Incorporating Employee Heterogeneity Into Default Rules for Retirement Plan Selection

WP#2010-6

Abstract

This paper examines the effect of incorporating individual-level heterogeneity into default rules for retirement plan selection. We use data from a large employer that transitioned from a defined benefit (DB) plan to a defined contribution (DC) plan, offering existing employees a choice of plans. Employees who did not make a choice were defaulted to switch to the DC plan if under age 45 or remain in the DB plan if age 45 or older. Using a regression discontinuity framework, we estimate that the default increased the probability of enrolling in one plan over the other by 60 percentage points. We develop a framework to solve for the optimal age-based default rule analytically and use our results to empirically evaluate the optimal age-based default rule for the firm in our setting. We show that for a broad range of levels of risk aversion, conditioning the default for the choice between pension plans on age can substantially improve outcomes relative to a uniform default policy. Our results suggest that considerable welfare gains are possible by varying defaults by observable characteristics.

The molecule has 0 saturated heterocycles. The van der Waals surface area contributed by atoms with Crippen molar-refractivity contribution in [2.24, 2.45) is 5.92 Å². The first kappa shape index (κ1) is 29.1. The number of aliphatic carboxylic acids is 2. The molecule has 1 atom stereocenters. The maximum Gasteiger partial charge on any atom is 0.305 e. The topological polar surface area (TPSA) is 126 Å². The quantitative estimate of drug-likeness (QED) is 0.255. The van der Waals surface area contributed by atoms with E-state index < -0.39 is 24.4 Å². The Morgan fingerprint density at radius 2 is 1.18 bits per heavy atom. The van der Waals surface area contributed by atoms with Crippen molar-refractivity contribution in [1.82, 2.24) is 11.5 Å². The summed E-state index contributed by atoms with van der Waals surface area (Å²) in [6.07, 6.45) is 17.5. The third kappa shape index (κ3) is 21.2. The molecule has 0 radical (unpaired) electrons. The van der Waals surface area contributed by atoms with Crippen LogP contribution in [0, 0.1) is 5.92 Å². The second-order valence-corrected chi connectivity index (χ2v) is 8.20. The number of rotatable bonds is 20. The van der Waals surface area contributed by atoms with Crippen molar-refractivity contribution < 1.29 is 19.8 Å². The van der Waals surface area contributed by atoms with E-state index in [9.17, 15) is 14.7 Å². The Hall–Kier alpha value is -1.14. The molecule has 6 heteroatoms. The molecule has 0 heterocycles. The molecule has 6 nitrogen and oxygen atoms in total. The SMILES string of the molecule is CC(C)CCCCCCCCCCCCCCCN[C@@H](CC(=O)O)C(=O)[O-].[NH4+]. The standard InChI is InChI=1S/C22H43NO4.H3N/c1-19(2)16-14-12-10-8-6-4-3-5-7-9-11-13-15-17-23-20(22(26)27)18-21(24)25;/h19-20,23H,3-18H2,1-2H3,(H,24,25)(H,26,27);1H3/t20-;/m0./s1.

The CRR wants to hear from our website users like you. Would be you willing to take a short survey?

Yes, take me to it.       No, thanks.      Not now, but ask me later.